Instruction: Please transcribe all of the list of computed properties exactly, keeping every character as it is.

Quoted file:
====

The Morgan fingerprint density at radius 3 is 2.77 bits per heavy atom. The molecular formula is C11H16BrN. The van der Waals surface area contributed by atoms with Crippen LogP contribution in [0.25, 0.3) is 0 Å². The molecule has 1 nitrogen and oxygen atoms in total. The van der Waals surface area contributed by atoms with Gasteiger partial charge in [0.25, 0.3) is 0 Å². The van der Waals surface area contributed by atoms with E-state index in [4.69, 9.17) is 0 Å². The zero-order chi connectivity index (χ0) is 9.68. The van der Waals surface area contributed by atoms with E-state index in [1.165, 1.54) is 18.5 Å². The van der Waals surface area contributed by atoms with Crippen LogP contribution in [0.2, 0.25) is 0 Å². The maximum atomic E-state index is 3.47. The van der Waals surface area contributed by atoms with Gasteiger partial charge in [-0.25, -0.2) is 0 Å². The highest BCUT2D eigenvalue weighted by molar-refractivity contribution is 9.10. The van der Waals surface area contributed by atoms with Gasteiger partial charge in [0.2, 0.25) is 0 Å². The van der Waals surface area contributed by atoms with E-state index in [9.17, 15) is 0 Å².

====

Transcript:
The Morgan fingerprint density at radius 3 is 2.77 bits per heavy atom. The molecular formula is C11H16BrN. The van der Waals surface area contributed by atoms with Crippen LogP contribution in [0.25, 0.3) is 0 Å². The molecule has 1 nitrogen and oxygen atoms in total. The van der Waals surface area contributed by atoms with Gasteiger partial charge in [0.25, 0.3) is 0 Å². The van der Waals surface area contributed by atoms with E-state index in [4.69, 9.17) is 0 Å². The zero-order chi connectivity index (χ0) is 9.68. The van der Waals surface area contributed by atoms with E-state index in [1.165, 1.54) is 18.5 Å². The van der Waals surface area contributed by atoms with Crippen LogP contribution in [0.2, 0.25) is 0 Å². The maximum atomic E-state index is 3.47. The van der Waals surface area contributed by atoms with Gasteiger partial charge in [-0.25, -0.2) is 0 Å². The highest BCUT2D eigenvalue weighted by molar-refractivity contribution is 9.10. The van der Waals surface area contributed by atoms with Gasteiger partial charge in [0.2, 0.25) is 0 Å². The van der Waals surface area contributed by atoms with E-state index in [9.17, 15) is 0 Å².